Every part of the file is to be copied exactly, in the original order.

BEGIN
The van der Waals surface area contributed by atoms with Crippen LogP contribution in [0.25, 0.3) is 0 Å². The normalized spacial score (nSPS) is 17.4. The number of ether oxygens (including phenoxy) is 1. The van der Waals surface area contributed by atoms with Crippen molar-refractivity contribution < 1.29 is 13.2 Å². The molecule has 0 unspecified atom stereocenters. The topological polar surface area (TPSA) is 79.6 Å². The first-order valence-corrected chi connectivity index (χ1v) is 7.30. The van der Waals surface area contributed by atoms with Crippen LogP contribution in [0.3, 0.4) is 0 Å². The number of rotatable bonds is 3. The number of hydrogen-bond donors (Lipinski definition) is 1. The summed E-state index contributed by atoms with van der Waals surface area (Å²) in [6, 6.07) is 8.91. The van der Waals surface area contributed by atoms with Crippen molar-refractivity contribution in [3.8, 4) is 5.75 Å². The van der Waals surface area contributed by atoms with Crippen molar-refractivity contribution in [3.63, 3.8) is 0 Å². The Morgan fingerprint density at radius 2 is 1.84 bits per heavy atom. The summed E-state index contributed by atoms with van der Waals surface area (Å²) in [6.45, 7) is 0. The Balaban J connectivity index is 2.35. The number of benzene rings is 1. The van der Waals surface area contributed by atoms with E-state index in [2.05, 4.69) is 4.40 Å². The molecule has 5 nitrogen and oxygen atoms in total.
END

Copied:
The van der Waals surface area contributed by atoms with Crippen LogP contribution in [0.25, 0.3) is 0 Å². The normalized spacial score (nSPS) is 17.4. The number of ether oxygens (including phenoxy) is 1. The van der Waals surface area contributed by atoms with Crippen molar-refractivity contribution < 1.29 is 13.2 Å². The molecule has 0 unspecified atom stereocenters. The topological polar surface area (TPSA) is 79.6 Å². The first-order valence-corrected chi connectivity index (χ1v) is 7.30. The van der Waals surface area contributed by atoms with Crippen LogP contribution in [0.3, 0.4) is 0 Å². The number of rotatable bonds is 3. The number of hydrogen-bond donors (Lipinski definition) is 1. The summed E-state index contributed by atoms with van der Waals surface area (Å²) in [6, 6.07) is 8.91. The van der Waals surface area contributed by atoms with Crippen molar-refractivity contribution in [3.8, 4) is 5.75 Å². The van der Waals surface area contributed by atoms with Crippen molar-refractivity contribution in [3.63, 3.8) is 0 Å². The Morgan fingerprint density at radius 2 is 1.84 bits per heavy atom. The summed E-state index contributed by atoms with van der Waals surface area (Å²) in [6.45, 7) is 0. The Balaban J connectivity index is 2.35. The number of benzene rings is 1. The van der Waals surface area contributed by atoms with E-state index in [2.05, 4.69) is 4.40 Å². The molecule has 5 nitrogen and oxygen atoms in total.